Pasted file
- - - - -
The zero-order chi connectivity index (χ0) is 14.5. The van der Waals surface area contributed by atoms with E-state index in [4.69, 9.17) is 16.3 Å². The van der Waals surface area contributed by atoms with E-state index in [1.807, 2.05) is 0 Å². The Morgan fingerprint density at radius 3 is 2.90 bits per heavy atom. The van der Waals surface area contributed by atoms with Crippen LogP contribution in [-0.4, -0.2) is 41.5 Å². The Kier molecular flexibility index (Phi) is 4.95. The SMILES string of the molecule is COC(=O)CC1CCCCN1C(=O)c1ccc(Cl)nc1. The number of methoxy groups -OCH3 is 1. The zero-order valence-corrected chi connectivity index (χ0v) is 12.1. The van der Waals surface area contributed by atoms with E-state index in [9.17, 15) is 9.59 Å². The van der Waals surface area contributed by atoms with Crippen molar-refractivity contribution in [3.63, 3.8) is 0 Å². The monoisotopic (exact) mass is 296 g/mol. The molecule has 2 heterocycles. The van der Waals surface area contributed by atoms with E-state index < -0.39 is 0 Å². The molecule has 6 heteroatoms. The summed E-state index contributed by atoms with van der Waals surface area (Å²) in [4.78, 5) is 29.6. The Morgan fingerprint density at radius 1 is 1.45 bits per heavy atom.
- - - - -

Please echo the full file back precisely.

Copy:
The zero-order chi connectivity index (χ0) is 14.5. The van der Waals surface area contributed by atoms with E-state index in [4.69, 9.17) is 16.3 Å². The van der Waals surface area contributed by atoms with E-state index in [1.807, 2.05) is 0 Å². The Morgan fingerprint density at radius 3 is 2.90 bits per heavy atom. The van der Waals surface area contributed by atoms with Crippen LogP contribution in [-0.4, -0.2) is 41.5 Å². The Kier molecular flexibility index (Phi) is 4.95. The SMILES string of the molecule is COC(=O)CC1CCCCN1C(=O)c1ccc(Cl)nc1. The number of methoxy groups -OCH3 is 1. The zero-order valence-corrected chi connectivity index (χ0v) is 12.1. The van der Waals surface area contributed by atoms with E-state index in [9.17, 15) is 9.59 Å². The van der Waals surface area contributed by atoms with Crippen molar-refractivity contribution in [3.63, 3.8) is 0 Å². The monoisotopic (exact) mass is 296 g/mol. The molecule has 2 heterocycles. The van der Waals surface area contributed by atoms with E-state index < -0.39 is 0 Å². The molecule has 6 heteroatoms. The summed E-state index contributed by atoms with van der Waals surface area (Å²) in [4.78, 5) is 29.6. The Morgan fingerprint density at radius 1 is 1.45 bits per heavy atom.